Tuning abap parallel cursor

Today I want to share with you how tuning abap parallel cursor works and when you would need to change your algorithm, because of different data distributions in the inner and outer table.

This post takes off where this one stopped. I highly recommend you reading it first, because here I take that setup and technique knowledge for granted.

different data distribution -> different performance

Here we have a parallel cursor implementation with a read table statement:

And this is our data generation logic:

1k Head datasets and 2,5 Mio Item datasets. In the following measurements I am also including the necessary sort of both tables.

Time taken:          151.398 Microseconds

Items / microsecond: 16,78

This is our baseline. Now I will change the distribution of datasets between the head and the items a bit:

Now we have 100k head datasets and 2,5Mio item datasets. Each head has now only has 25 item datasets.

Time taken:          324.033 Microseconds

Items / microsecond: 7,72

We suffered a runtime increase of over 117%. This is a problem.

Why is it slowing down?

As I changed the ratio of items<->head, I also increased the amount of cursor switches in the algorithm. Now I have to read 100times more often than I did before. This impacts my performance notably, as the read operation is still costly.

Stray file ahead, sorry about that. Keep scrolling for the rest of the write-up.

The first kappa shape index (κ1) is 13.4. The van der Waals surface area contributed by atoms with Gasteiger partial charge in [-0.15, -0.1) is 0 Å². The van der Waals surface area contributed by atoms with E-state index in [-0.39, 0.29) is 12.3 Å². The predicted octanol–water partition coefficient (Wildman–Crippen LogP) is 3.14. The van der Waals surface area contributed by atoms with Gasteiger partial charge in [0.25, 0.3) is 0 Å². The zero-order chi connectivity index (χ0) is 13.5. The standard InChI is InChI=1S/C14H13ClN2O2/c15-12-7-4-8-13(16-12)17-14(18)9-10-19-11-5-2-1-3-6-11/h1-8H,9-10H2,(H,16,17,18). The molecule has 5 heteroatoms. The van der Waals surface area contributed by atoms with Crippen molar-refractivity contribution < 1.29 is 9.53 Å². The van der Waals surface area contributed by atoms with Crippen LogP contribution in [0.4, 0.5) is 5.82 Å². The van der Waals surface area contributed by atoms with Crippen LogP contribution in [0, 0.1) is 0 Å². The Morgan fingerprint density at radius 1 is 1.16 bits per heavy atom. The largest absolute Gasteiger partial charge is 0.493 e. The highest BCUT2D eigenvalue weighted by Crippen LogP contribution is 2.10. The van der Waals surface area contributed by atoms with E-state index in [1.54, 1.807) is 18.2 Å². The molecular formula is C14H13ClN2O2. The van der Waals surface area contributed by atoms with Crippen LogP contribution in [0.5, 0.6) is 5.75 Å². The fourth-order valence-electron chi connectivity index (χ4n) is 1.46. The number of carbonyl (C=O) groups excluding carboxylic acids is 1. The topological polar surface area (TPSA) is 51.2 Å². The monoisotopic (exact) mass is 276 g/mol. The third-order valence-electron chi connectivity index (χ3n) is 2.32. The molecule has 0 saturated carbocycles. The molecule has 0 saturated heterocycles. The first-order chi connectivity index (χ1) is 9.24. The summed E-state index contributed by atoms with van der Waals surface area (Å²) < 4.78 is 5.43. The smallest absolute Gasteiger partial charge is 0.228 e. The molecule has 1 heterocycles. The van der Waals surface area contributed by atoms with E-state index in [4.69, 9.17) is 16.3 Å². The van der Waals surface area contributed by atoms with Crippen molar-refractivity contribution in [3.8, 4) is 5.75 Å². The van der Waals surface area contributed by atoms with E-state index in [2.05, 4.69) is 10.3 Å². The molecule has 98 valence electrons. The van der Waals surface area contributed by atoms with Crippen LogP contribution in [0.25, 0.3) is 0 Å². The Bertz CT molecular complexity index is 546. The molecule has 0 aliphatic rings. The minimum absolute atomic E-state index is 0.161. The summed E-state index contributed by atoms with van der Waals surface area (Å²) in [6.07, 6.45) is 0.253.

If I want to improve this, I have to get rid of my read mechanic somehow…

no read statement

There actually is a parallel cursor implementation without a read involved:

I ran it without the read statement:

Time taken:          215.838 Microseconds

Items / microsecond: 11,58

This implementation has improved my performance by 50%.

As we removed the read statement as a switch mechanic in our algorithm, we now do not receive such a big performance penalty when we switch to a new head dataset.

Is it always faster?

No, not always. Let’s look at our first data pattern:

Time taken:          149.364 Microseconds

Items / microsecond: 16,74

With the usage of our read statement we processed 16,78 Items per microsecond.

So both algorithms have a bottom line where they both deliver the same performance. But the less items a head dataset has, the more an implementation without a read statement makes sense.

I tested both implementations with a lot of different data distributions and I never saw the read statement implementation to ever clearly beat the implementation without it. So if you want to get on the safe side of things, implement a parallel cursor without a read statement.

Take care,


3 Replies to “Tuning abap parallel cursor”

    1. Hi Raju,

      I want to 🙂
      Right now I do not have enough time to write more, but this will be one of my future topics.


Leave a Reply

Your email address will not be published.